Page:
Interactive Visualizations in Joomla Using R
In the last five years, data visualization has moved beyond paper-ready plots and graphs to interactive visualizations that are easy and inexpensive to generate. Incorporating interactive visualizations into web sites requires more work and higher authority levels than just including a graphic, but it can be well worth the effort for some articles. The article that follows describes how to address the security and logistical issues involved in using interactive graphics on a web site. The article is divided into the following sections:
- An Example WebGL Visualization
- Configuring PHP to Increase Timeouts for Saving Very Large Articles
- Configuring Server-side Includes
- Minify HTML Files
- Gzip HTML Files
- Using Schema.org Structured Data for Interactive Graphics Search Engine Optimization (SEO)
- Google Trends
- ggvis is intended to be used within Shiny or RStudio
- Interactive heatmaps with d3heatmap
- Scatterplots with scatter3js
- Interactive linecharts with dygraph
- Spherical Network Diagram with threejs
- Network diagram using htmlwidgets
- Line charts using googleVis
An Example WebGL Visualization
Before describing how to embed interactive visualizations in a Joomla article, it is probably worth showing an example of the type of visualization that is described in the article. The visualization below shows a constrained two-product optimization problem where maximum profit is at the top of the dome. The vertical planes are constraints on maximum unit sales; when the price is too low, sales exceed production capability. The visualization was prepared in R using the rgl package for WebGL/OpenGL accelerated graphics. On desktop computers you can rotate and flip the visualization, but on most mobile devices this won’t work, as they do not have the graphics rendering hardware needed for WebGL/OpenGL.
Charts generated with rgl can be included in a Joomla article using the <iframe> method; the Sourcerer server-side include method does not work well for this package.
- Because the files are quite large, when you paste it into the Joomla (or WordPress) editor, it will probably time-out before it finishes saving the article. Saving an article with multiple visualizations will probably not work at all.
- Figure 1 shows using the Joomla Configuration panel to change the default site editor to JCE.
- Figure 2 shows the Component->JCE Editor->Global Configuration panel where you enable compression.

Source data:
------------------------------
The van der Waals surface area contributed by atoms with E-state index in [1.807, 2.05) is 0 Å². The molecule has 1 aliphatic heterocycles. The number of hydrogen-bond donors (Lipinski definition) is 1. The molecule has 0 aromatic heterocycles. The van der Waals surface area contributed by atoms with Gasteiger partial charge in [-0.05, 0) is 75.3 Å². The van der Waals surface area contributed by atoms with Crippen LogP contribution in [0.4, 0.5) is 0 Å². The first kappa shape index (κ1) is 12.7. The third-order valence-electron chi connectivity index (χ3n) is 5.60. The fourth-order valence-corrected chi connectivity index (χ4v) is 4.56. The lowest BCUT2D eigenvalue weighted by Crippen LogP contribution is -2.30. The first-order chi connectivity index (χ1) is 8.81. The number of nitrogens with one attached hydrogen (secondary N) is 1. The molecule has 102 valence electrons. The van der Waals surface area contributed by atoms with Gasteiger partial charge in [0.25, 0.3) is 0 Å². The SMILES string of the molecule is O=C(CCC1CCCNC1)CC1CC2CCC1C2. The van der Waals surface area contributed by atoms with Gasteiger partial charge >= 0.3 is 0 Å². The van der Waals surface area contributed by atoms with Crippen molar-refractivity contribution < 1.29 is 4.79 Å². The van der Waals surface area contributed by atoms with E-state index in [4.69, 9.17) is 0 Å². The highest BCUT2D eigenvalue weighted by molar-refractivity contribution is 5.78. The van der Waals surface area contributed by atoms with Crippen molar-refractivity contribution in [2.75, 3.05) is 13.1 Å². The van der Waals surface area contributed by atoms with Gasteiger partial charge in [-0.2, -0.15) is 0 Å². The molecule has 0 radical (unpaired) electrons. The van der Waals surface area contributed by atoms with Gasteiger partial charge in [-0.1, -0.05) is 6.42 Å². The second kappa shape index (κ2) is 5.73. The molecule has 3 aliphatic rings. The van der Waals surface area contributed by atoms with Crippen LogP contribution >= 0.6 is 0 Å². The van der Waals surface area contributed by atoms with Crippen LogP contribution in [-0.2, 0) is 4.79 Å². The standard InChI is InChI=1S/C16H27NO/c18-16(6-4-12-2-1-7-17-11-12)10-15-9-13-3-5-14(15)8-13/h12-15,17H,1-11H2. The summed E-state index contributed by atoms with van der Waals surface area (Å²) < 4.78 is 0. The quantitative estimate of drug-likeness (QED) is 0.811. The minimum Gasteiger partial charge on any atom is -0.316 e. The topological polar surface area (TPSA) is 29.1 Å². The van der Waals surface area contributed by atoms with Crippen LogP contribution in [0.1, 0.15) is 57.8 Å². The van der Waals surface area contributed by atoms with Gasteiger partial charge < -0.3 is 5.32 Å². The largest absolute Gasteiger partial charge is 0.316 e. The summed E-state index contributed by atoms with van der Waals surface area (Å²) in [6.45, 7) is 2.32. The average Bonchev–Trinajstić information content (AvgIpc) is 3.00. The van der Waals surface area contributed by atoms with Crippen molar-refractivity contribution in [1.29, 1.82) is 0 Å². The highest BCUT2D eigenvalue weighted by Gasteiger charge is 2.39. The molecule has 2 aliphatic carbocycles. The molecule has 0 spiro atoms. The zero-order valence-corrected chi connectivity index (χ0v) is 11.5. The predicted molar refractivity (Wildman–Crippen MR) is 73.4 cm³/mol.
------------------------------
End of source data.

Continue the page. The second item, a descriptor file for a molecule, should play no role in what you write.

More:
Configuring PHP to Increase Timeouts for Saving Very Large Articles
max_input_time PHP configuration values so that PHP won’t time out while you are saving an article. If you configure server-side includes, you do not necessarily need to do this step. Where to change these values will depend upon how your web hosting firm has set things up. You may be able to change values in
.htaccess or in a local
php.ini file–but you may have to put one in every single directory on your site. If you have Cpanel/Web Hosting Manager (WHM) access, this is by far the easiest solution. For many users, the following steps will work:
- Figure 4 shows finding the PHP info tab in the Joomla Configuration panel.
- Figure 5 shows looking up the location of the php.ini file in the Joomla Configuration panel
- Figure 6 shows the values needed for a custom php.ini file
- Figure 7 shows the Cpanel/Web Hosting Manager panel for modifying the PHP time-out values
Configuring Server-side Includes
The previous discussion shows how to set up PHP to handle pasting large files into an article; this is manageable for articles with a single interactive graphic, but is inconvenient at best, and it just does not work for articles with more than one visualization–the time required to save the article is just too long and trouble prone. Setting up server-side includes is a much more convenient way to handle multiple visualizations. To do this, you will need a Joomla extension that allows in-line embedding of PHP code.
Sourcerer is one package that does this using the syntax shown in Figure 8. This is by far the easiest way to include interactive visualizations on your site. In this case, I created a directory for my interactive visualization files and then used
scp to copy the files from my desktop to the web hosting server.
You will need to modify the settings for uploading media files or get shell access and use
Minify HTML Files
.js files for interactive images are very large, you will want to minify them before you upload them to your web server so that your minify/compress extension does not have to work as hard. There are a number of tools to do this. Yui-compressor is probably the easiest to install and use, but is by no means the best at this point. There are some Perl libraries that work better, but you will need to write some code to use them. For the command below to work, you will need to create a new directory for your minified files.
sudo apt-get install yui-compressor for FILE in *.html; do yui-compressor --type js -v -o minify/$FILE $FILE; done;
For the interactive graphics in this article, only the
googleVis had any benefit from this.
Gzip HTML Files
Gzip is by far the best thing to improve performance with interactive graphics. Prior to implementing gzip, Google Page speed would not get though processing this page; with gzip, it gets a score of 68 which is great considering the size of the files. Although you can (and should) turn on the gzip/deflate modules in Apache, it is better to go ahead and gzip the interactive graphics files since they are static anyhow.